15. Exercise 1 Attempt to draw a state space for the famous missionaries and cannibals problem

  16. The Development of Expert Systems 2 Stanford Profesor, Terry Winograd developed the Shrdlu expert system which was able to understand a subset of English an manipulate wooden blocks. Soon after came numerous other systems targeting a diversity of domains. Researchers became aware that the representation of knowledge was central to achieving a truly intelligent system. Thereafter numerous formalisms were proposed.

  17. The History of AI Research In 1973 a report by Sir James Lighthill concluded that AI work within the UK was unproductive. There ensued a removal of government funding. Consequently the US and Japan dominate AI research. More recently attempts to rectify this have been made through Alvey funding. In later years expert systems have emerged which offer a high level of performance in complex domains. Examples include XCON & MECHO

  18. Can Computers Think? • Throughout the evolution of artificial intelligence there have • been many opponents to the whole concept of machines generating • anything original. • Many objections have been raised. Turing has summarised most of these in his classic paper ‘Computing Machinery and Intelligence’. • Theological objection, suggests only the possession of a soul permits thought, hence machine nor animals can think. • Mathematical objection, based on Godel’s theorem claims limitations to the power of artificial systems. • Lady Lovelace’s objection, Raphael amongst others claims that a computer can only do what it is told and thus it cannot have pretentions to originate anything.

  19. Contradicting the Objections • Numerous examples, however, may be cited to contradict this. • Samuels checker program, primitive learning capacity • Lenats AM, which identified new maximally divisible numbers not considered by most mathematicians. • Prospector, which was claimed to be in error in certain circumstances, but was eventually proven to be right.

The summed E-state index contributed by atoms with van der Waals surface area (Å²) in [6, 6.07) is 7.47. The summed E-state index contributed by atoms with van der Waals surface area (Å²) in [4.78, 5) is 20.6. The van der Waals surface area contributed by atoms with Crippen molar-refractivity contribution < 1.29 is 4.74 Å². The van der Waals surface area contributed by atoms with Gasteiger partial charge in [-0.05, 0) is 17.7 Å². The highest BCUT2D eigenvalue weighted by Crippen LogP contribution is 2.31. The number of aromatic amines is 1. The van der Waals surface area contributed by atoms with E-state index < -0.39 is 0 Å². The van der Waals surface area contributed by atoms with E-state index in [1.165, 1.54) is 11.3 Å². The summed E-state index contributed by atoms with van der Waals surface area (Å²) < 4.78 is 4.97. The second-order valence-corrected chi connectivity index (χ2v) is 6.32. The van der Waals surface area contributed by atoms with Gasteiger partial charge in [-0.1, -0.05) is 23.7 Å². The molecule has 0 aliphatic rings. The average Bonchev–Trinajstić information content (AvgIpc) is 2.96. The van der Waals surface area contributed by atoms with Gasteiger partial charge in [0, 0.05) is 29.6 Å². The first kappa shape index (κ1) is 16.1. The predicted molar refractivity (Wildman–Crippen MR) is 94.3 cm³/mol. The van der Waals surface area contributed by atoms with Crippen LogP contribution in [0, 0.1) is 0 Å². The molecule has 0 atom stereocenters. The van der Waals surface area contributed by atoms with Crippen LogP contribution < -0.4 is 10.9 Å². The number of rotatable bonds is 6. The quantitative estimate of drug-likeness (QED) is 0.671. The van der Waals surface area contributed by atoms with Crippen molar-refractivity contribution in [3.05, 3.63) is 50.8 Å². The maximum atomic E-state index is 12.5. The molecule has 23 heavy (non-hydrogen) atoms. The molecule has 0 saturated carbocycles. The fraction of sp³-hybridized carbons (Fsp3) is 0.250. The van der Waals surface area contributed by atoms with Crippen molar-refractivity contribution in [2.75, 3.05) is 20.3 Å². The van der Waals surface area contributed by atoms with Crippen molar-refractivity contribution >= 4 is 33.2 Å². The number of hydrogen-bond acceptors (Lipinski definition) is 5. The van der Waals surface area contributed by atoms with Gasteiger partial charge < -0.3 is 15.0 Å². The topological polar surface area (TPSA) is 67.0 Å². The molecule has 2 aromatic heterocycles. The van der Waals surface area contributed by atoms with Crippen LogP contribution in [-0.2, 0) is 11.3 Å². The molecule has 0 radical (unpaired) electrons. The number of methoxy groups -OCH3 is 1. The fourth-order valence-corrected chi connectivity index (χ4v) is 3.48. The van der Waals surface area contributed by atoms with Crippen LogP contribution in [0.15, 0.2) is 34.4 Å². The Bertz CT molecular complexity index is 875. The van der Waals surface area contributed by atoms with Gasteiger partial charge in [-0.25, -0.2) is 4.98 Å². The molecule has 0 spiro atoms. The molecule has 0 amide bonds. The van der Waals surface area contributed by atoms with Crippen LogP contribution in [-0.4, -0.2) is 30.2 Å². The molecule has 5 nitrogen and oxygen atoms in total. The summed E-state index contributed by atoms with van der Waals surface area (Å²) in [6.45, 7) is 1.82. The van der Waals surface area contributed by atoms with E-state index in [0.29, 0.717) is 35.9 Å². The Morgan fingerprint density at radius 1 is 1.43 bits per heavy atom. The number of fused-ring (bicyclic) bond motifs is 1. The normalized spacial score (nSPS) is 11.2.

20. More Objections • Arithmetic Machine objection, computer is little more than a fast arithmetic machine. Of course computer can achieve more than merely arithmetic operations SHIFT, READ, COMPARE, LOAD etc. • Informality of Behaviour objection, impossible to detail set of rules which indicate how a person should act in all possible situations. • Sensory Perception objection, humans have senses not available to machines sight, touch, smell, ESP. • Heads in Sand objection, too horrendous even to contemplate that computers could think.

  21. Can Computers Think? II Thought, origination of new knowledge.Consider a computer is given the following pieces of knowledge: Elephants are large and grey Clyde is an elephant. Conceptually we can think of this knowledge as a graph. If in addition we armed the computer with the technique: properties may be inherited following the directed arcs. Hence it could conclude a new item of knowledge Clyde is Large and Grey Is this equivalent to thought? The computer only used techniques we equipped it with, but after all we only use skills we acquire from our environment. Can a computer exhibit emotions & also have morals?

  22. The Structure of an IKBS I • An intelligent Knowledge Based System (IKBS) can • generally be thought of as consisting of three subordinate parts. • While the structure of an IKBS has become all too well • established the terminology has not. John Fox describes the • three parts as: • “the triptych of data, the knowledge base and the host program”. • Nilsson, however, considers the IKBS to be comprised of • a global database, • a set of operators on the database and • a control system for deciding when to apply such operators.

  23. The Structure of an IKBS 2 • Michie describes the same structure as: • “ ... corpus of knowledge and a comparatively simple mechanism • for applying the knowledge in an opportunistic way to solve the • problem”. • The terminology I shall adopt is similar to that commissioned by • Davis & King in “An Overview of Production Systems”. • The three components being those of: • a rulebase, • database and • an inference engine.

  24. The Structure of an IKBS III While these may not always be distinct, functionally they are certainly accounted for. To quote Fox:“they are essential in the same sense that a reference signal a comparator and a feedback loop are essential to a control system.”

  25. The Rulebase I The Rulebase consists of a set of production rules. The Production rule is the mechanism which is generally employed to represent the domain experts knowledge. In their simplest form each rule consists of: a left hand side often referred to as the antecedent and a right hand side often referred to as the consequent. The ruleset will have a predetermined ordering which will be utilised by the interpreter.